THE birds which form the subject of this, the second, part of the GAME BIRDS OF INDIA, are forty-four in number, and are referable to two sections or orders, containing the following number of species :—
Water Fowl ………………37 species.
It is hardly necessary to point out to the sportsman how these two sections of birds differ from each other, and from all the game birds treated of in the first part of this work; nevertheless it will be convergent; to assign to them certain characters, in order that the sections may be properly defined :—
WATER FOWL (p. 13).—The front toes joined together by a web; the hind toe lobed; the margins of the bill furnished with lamellae, or serrations, or saw-like teeth.
SNIPES (p. 424).—Bill long and slender, straight, or curved at the tip; the nasal furrow extending nearly to the tip of the upper mandible ; no trace of web between the toes; hind toe small and elevated above the level of the front toes; the tarsus equal to or shorter than the middle toe and claw.
Of the forty-four species of Water Birds included in my list, thirty-six are to be found in Dr. Jerdon's work and forty-three in that of Messrs. Hume and Marshall. I have been able to add one species, the Eastern White-eyed Pochard, to the Indian list. The occurrence of this Duck in India has been brought to notice by Mr. F. Finn, and no doubt it will prove to be a common bird in the eastern portion of the Empire, where it has hitherto been confounded with the better-known western form. I have omitted from my list three species of Water Fowl which I am of opinion were included in their work by Messrs. Hume and Marshall on quite insufficient evidence. These are the Whooper or Hooper Swan, Bewick's Swan, and the Bean-Goose.
In this Manual I have indicated many species of Water Birds, both Ducks and Snipes, which may not improbably be found hereafter to occur within the limits of the Indian Empire. To these I have assigned characters by means of which they can be easily identified, and I trust that sportsmen in India may be able, in the course of a few years, to add at least half a dozen species to the present list.
The Geese of the Bean-Goose type are especially interesting, and the species which occur in Eastern Asia may reasonably be expected to visit Upper Burma and the Shan States in the winter. In the course of studying the Geese in the British Museum, I found a Goose of this type from Japan which could not be assigned to any known species, and I have accordingly described it in my summary of these birds, (p. 77), under the name of Anser mentalis.
In dealing with the Water Fowl, I have largely availed myself of the Catalogue of the Ducks by Count Salvadori, forming the twenty-seventh volume of the British Museum Catalogue of Birds. I have in a few instances ventured to differ from this eminent authority. I have, for instance, placed the Pink-headed Duck near the Pochards, and I have placed the Grey Ducks in a separate genus or group, for reasons which are fully given in their proper place.
In dealing with the Snipes, I have profited by Dr. Bowdler Sharpe's Catalogue of the Waders in the British Museum Collection (vol. xxiv.).
The birds treated of in this second part of my Manual are of such wide distribution that the literature relating to them is very extensive. So many of the Ducks and Geese visit India only in the winter that we have to go to European authors for an account of their nesting and general habits in summer. The books to which I am chiefly indebted for information, and from which I have frequently quoted largely, are Dr. Sharpe's " British Birds " in Allen's " Naturalist's Library "; Mr. Dresser's splendid work " The Birds of Europe"; and the late Mr. Seebohm's " British Birds." In addition to these I have often had occasion to quote from various charming books of sport, too numerous to be mentioned here, but which are duly acknowledged in the following pages.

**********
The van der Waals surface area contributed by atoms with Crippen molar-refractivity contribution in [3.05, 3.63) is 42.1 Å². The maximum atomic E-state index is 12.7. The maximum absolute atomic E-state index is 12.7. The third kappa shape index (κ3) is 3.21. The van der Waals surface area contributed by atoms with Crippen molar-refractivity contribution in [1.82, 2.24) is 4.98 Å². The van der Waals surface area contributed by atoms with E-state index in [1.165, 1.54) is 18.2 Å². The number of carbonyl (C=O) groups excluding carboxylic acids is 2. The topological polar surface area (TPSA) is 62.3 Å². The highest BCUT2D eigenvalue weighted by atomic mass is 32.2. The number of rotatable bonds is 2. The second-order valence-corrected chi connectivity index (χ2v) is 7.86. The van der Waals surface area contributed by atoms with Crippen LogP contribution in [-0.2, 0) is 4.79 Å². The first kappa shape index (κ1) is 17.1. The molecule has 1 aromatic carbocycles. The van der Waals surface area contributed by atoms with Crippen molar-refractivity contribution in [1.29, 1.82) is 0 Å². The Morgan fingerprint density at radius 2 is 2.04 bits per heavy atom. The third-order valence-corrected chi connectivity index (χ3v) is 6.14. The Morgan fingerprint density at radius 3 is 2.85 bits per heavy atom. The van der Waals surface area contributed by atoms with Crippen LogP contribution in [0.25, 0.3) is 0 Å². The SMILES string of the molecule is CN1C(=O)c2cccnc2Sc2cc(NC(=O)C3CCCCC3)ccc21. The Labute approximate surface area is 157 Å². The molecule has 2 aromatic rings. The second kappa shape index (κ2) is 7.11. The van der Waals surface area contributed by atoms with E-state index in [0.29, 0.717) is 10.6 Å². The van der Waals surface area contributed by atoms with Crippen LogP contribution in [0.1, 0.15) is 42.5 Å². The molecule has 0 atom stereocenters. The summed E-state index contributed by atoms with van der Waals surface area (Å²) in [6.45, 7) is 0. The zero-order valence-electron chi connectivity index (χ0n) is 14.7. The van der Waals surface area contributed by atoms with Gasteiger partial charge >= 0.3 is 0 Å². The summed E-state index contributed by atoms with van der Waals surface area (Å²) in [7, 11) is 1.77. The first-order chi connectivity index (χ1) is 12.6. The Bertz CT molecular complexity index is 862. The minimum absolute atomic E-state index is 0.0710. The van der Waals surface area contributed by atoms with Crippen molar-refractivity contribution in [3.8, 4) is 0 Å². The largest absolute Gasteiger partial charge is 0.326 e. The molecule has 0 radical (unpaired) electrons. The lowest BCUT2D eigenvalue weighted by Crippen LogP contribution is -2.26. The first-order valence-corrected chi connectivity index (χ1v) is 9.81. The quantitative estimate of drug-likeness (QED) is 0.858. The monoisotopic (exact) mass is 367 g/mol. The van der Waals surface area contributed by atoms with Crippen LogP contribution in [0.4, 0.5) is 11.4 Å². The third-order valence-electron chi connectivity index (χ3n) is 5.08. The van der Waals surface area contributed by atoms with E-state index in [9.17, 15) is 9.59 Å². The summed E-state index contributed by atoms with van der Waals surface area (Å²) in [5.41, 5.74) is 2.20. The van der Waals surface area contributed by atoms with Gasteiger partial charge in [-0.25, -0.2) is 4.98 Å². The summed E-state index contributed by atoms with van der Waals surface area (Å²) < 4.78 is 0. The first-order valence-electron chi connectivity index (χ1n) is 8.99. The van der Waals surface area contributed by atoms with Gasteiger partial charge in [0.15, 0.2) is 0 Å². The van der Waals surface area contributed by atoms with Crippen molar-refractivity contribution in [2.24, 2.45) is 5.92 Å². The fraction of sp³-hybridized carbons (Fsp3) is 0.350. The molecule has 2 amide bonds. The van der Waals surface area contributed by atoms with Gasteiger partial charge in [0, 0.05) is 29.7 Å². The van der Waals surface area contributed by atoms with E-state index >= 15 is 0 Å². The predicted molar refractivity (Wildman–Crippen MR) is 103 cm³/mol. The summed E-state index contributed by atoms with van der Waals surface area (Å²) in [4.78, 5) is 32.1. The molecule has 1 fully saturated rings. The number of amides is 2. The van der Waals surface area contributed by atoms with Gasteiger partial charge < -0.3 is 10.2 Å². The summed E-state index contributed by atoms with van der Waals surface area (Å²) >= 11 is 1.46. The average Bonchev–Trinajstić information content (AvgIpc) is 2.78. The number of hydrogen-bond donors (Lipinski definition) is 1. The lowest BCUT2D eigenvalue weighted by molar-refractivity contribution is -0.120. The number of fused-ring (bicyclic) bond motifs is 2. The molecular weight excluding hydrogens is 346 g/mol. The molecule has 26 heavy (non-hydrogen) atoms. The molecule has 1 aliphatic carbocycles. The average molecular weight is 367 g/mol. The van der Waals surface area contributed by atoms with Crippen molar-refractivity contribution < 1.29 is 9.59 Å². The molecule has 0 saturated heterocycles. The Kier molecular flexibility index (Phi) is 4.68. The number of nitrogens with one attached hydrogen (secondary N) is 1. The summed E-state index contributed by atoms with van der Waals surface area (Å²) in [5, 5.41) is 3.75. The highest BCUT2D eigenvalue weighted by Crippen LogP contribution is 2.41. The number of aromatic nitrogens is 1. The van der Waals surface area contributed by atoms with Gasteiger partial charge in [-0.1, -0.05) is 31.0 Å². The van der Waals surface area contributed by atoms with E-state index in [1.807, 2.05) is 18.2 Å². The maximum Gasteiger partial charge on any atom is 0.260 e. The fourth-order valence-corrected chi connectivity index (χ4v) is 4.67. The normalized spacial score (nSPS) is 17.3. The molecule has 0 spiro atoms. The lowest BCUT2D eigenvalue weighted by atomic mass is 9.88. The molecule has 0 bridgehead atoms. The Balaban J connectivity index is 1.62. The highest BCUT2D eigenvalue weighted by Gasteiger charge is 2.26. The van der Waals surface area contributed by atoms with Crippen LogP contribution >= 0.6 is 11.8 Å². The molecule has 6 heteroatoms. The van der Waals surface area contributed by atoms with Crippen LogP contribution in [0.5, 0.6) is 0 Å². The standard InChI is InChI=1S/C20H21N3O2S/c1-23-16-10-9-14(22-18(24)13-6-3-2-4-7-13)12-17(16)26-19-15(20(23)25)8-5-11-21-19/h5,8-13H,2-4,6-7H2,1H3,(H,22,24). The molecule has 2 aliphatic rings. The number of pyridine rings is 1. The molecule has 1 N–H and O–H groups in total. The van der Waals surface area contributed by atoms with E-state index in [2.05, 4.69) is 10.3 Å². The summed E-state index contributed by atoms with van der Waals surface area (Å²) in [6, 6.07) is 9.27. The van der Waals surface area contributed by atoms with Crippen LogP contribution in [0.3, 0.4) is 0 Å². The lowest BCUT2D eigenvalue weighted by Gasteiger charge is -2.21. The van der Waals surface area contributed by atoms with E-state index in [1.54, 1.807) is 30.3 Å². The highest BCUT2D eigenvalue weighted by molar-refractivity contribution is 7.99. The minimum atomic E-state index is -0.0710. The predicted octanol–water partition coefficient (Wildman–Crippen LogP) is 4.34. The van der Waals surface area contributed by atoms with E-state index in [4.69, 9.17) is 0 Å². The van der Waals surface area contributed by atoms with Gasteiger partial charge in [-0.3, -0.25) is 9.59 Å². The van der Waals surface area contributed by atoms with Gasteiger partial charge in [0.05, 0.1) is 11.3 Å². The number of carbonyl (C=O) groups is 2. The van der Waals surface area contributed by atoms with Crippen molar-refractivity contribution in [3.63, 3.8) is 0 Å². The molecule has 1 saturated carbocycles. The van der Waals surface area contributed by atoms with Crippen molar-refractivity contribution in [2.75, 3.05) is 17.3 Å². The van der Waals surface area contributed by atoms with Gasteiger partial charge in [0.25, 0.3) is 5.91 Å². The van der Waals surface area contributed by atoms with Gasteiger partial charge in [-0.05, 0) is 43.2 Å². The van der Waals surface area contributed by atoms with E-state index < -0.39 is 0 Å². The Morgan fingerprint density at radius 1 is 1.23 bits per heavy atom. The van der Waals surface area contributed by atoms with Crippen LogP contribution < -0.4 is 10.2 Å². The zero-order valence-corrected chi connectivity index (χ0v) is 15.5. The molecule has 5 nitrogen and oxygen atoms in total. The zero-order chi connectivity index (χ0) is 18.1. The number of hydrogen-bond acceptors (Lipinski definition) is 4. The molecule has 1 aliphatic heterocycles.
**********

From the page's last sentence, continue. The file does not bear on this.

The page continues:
Since the first part of this work was published, Dr. Blanford has issued the fourth and concluding volume of the Birds in the " Fauna of British India." This treats not only of the Game Birds, but of many other birds which are of special interest to the sportsman, but which do not enter into the scope of this smaller and more restricted Manual. The sportsman who wishes to do more than merely identify the species he meets with will do well to study Dr. Blanford's volume and acquaint himself with the many in¬teresting details of the anatomy and classification of the Indian Game Birds which would be out of place in this Manual.
My obligations to Messrs. Hume and Marshall cannot be overestimated. Their descriptions of the habits of the Water Birds, so far as these, in the case of so many of the Ducks and Snipes, can be observed in India, are so complete that little can be added to them. I have laid their work largely under contribution.
I cannot omit to notice here Colonel le Messurier's useful little volume on " The Game, Shore, and Water Birds of India," and Mr. E. C. Stuart Baker's series of most interesting articles on the "Ducks of India" now appearing in the Journal of the Bombay Natural History Society. These articles, written by such a practical naturalist and sportsman as Mr. Baker, are most valuable, and they have been of great use to me. I may also mention that Mr. F. Finn is dealing with the Indian Ducks in the " Asian " newspaper.
I now append a table, similar to the one in the first part of this Manual, in which are shown in parallel columns the names used by me in this volume for the Water Birds, the corresponding names used by Dr. Jerdon, and similarly the corresponding names used by Messrs. Hume and Marshall, with a reference to the volume and page where these names may be found.*
* In order that it may not be overlooked, I wish to draw my readers' attention to a new Pheasant described in the Appendix at the end of this volume.
NAMES USED IN THIS WORK.
NAMES USED BY MESSRS. HUME AND MARSHALL IN THE " GAME BIRDS OF INDIA," VOL. III.
NAMES USED BY DR. JERDON IN THE " BIRDS OF INDIA," VOL. II.
89. The Mute Swan, p. 26. The Mute Swan, p. 41.